Revelling in glorious heritage of participation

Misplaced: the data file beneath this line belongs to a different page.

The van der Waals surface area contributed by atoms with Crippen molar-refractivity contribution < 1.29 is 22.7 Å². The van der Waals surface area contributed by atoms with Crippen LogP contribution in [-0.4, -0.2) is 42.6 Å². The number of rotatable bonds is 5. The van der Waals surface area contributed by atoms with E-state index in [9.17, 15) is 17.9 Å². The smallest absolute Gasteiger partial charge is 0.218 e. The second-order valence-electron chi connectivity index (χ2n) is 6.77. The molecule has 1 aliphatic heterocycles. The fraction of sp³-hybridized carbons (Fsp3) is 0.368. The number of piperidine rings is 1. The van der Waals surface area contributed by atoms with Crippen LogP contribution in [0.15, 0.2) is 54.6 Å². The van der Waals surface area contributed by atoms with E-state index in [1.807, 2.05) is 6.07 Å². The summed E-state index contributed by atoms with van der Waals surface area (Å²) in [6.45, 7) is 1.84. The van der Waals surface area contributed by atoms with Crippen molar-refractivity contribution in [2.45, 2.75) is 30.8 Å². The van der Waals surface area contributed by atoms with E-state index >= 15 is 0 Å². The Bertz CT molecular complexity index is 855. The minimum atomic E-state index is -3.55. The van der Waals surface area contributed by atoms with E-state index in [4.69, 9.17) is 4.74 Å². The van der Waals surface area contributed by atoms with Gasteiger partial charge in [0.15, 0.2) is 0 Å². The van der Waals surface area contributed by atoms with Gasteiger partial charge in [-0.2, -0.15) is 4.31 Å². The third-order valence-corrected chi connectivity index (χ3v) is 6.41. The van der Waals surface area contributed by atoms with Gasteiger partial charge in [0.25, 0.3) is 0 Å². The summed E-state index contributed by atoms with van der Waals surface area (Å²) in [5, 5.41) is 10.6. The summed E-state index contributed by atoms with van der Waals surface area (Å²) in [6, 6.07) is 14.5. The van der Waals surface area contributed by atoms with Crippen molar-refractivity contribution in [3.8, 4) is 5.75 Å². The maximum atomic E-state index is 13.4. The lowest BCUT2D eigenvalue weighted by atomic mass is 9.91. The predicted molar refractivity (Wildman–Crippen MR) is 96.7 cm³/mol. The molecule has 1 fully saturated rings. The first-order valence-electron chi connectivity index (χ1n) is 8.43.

It is sometimes said that you know you've hit middle-age when policemen start to look young, in which case I crossed that threshold some years ago.</p>The rather disconcerting stage I appear to have reached now is that generals are starting to look young. Major-General Andrew Ritchie CBE, anyway. He is the head honcho at the Royal Military Academy, Sandhurst, and a remarkably fresh-faced fellow. His predecessor, I am told, looked very much like Mr Burns of The Simpsons</b>, which is comforting to know. Generals should have a bit of vintage to them. They really shouldn't look like people you went to school with.</p>Anyway, a week ago yesterday I passed a pleasant 10 minutes or so chatting with General Ritchie in front of the cricket pavilion at Sandhurst. There was a match taking place between the Wanderers, the name by which the Sandhurst staff team is known, and the Padre's XI, a side assembled by Captain Angus MacLeod of the academy's chaplaincy. As an old university friend of the padre, I had been invited to participate. And so it was that I sat, padded up and almost raring to go, when General Ritchie stopped by to watch.</p>It was Heritage Day at Sandhurst, its glorious grounds and venerable buildings open to the public. A military band played, a hot sun stood to attention, the lake sparkled, General Ritchie had every reason to feel proud of the spectacle.</p>Oddly, the spectacle included me. In the Heritage Day publicity, the public were invited to explore the grounds, listen to the band, and "watch a cricket match". A couple of hundred of them duly sat around the boundary, and clapped politely every time a four was scored, which, when I took my turn in the limelight, happened every couple of balls.</p>Alas, I was bowling at that point, rather than batting.</p>Loyal readers might recall that I wrote about my adventures in the Padre's XI this time last summer. Regular cricketer though I was in my youth, I am now a once-a-year merchant, desperately trying to recapture a barely-remembered proficiency. By which I mean a barely-remembered proficiency at getting into my whites. There never was too much of the other kind.</p>But perhaps I am being unfair on myself. After all, in the match last year I took a rather smart catch at second slip, just when the two opening batsmen were beginning to cut loose.</p>I remember the catch vividly, perhaps more vividly than is altogether healthy. The bowler, a wiry young cadet, was pretty quick, and the ball flashed to me at around the height of the navel - if His Generalship will forgive me for using such a word. Miraculously, I got both hands to it, failed to hold it, but then snapped it up again as it headed inexorably earthwards. As all this happened I collapsed to the ground, forced off my feet by a combination of velocity and surprise. The other players gathered around. The skipper, I recall, was laughing.</p>This year I was again posted at second slip, but no chances came. Then I was called on to bowl. I am not an especially fine bowler; my colleague Angus Fraser might even describe me, on a good day, as utterly crap. My stock ball is the slow full-toss on leg stump. Unsurprisingly, I was given a thorough pummelling by the Wanderers opening bat, Major somebody, but with an admirable 50 behind him he attempted one on-drive too many, and was comprehensively bowled. By me.</p>This was almost as exciting as my slip catch last year. I was tempted to pull my shirt over my head, Ravanelli-like, and belt round the boundary taking the plaudits of the crowd. But in the nick of time I realised that it would look cooler not to celebrate too extravagantly, in fact hardly to celebrate at all. I allowed myself a modest smile. The other players crowded round. The skipper, I couldn't help noticing, was laughing again. "How many column inches is that worth?" he asked.</p>Not too many, I hope. I am aware that I might be considered self-indulgent for sharing with you an account of my own sporting exploits (five overs, definitely no maidens, 1 for 43). But one of the joys of sport is that no Test match at Lord's is more important than a third XI match on a dog of a wicket, no football international more meaningful than a Sunday league bottom-of-the-table match... as far as the third XI and the amply-girthed stalwarts of the Sunday league are concerned. In which respect, sport, if the padre will forgive me for saying so, is very much like sex. Kristin Scott-Thomas and Ralph Fiennes might do it more watchably, but spectating is really no substitute for taking part. Especially in front of a general.</p><a href="mailto:b.viner@independent.co.uk">b.viner@independent.co.uk</a> </p>
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